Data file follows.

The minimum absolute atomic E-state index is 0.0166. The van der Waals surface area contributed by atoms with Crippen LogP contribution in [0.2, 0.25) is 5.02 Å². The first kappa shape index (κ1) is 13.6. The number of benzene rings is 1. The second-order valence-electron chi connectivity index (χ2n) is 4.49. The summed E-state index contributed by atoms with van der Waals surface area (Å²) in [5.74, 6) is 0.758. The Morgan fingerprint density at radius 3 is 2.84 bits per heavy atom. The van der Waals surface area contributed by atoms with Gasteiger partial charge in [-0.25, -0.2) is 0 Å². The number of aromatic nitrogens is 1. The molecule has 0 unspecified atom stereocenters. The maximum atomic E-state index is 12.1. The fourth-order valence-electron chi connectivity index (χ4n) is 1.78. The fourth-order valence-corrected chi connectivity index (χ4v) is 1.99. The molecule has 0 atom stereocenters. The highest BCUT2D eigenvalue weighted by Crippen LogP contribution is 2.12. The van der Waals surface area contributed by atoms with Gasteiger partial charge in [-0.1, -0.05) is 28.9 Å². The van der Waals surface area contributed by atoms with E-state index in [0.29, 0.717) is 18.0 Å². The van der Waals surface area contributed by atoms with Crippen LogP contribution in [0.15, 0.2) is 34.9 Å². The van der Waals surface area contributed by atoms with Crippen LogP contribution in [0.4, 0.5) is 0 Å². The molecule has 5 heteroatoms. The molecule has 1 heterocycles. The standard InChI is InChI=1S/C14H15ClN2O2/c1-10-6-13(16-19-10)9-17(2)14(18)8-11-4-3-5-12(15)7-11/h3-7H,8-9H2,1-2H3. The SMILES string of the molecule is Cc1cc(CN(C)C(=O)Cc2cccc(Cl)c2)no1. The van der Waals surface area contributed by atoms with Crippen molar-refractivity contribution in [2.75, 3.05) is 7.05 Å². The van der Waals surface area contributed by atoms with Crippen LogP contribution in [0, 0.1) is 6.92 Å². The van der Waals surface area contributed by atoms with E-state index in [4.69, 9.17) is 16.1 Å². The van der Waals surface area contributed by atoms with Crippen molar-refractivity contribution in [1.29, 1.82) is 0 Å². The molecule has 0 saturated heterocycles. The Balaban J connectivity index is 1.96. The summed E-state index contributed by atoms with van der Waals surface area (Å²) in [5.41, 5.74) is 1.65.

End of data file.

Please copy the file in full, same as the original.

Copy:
The minimum absolute atomic E-state index is 0.0166. The van der Waals surface area contributed by atoms with Crippen LogP contribution in [0.2, 0.25) is 5.02 Å². The first kappa shape index (κ1) is 13.6. The number of benzene rings is 1. The second-order valence-electron chi connectivity index (χ2n) is 4.49. The summed E-state index contributed by atoms with van der Waals surface area (Å²) in [5.74, 6) is 0.758. The Morgan fingerprint density at radius 3 is 2.84 bits per heavy atom. The van der Waals surface area contributed by atoms with Gasteiger partial charge in [-0.25, -0.2) is 0 Å². The number of aromatic nitrogens is 1. The molecule has 0 unspecified atom stereocenters. The maximum atomic E-state index is 12.1. The fourth-order valence-electron chi connectivity index (χ4n) is 1.78. The fourth-order valence-corrected chi connectivity index (χ4v) is 1.99. The molecule has 0 atom stereocenters. The highest BCUT2D eigenvalue weighted by Crippen LogP contribution is 2.12. The van der Waals surface area contributed by atoms with Gasteiger partial charge in [-0.1, -0.05) is 28.9 Å². The van der Waals surface area contributed by atoms with E-state index in [0.29, 0.717) is 18.0 Å². The van der Waals surface area contributed by atoms with Crippen LogP contribution in [0.15, 0.2) is 34.9 Å². The van der Waals surface area contributed by atoms with Crippen LogP contribution in [0.4, 0.5) is 0 Å². The molecule has 5 heteroatoms. The molecule has 1 heterocycles. The standard InChI is InChI=1S/C14H15ClN2O2/c1-10-6-13(16-19-10)9-17(2)14(18)8-11-4-3-5-12(15)7-11/h3-7H,8-9H2,1-2H3. The SMILES string of the molecule is Cc1cc(CN(C)C(=O)Cc2cccc(Cl)c2)no1. The van der Waals surface area contributed by atoms with Crippen molar-refractivity contribution in [2.75, 3.05) is 7.05 Å². The van der Waals surface area contributed by atoms with Crippen LogP contribution in [0, 0.1) is 6.92 Å². The van der Waals surface area contributed by atoms with E-state index in [4.69, 9.17) is 16.1 Å². The van der Waals surface area contributed by atoms with Crippen molar-refractivity contribution in [1.29, 1.82) is 0 Å². The molecule has 0 saturated heterocycles. The Balaban J connectivity index is 1.96. The summed E-state index contributed by atoms with van der Waals surface area (Å²) in [5.41, 5.74) is 1.65.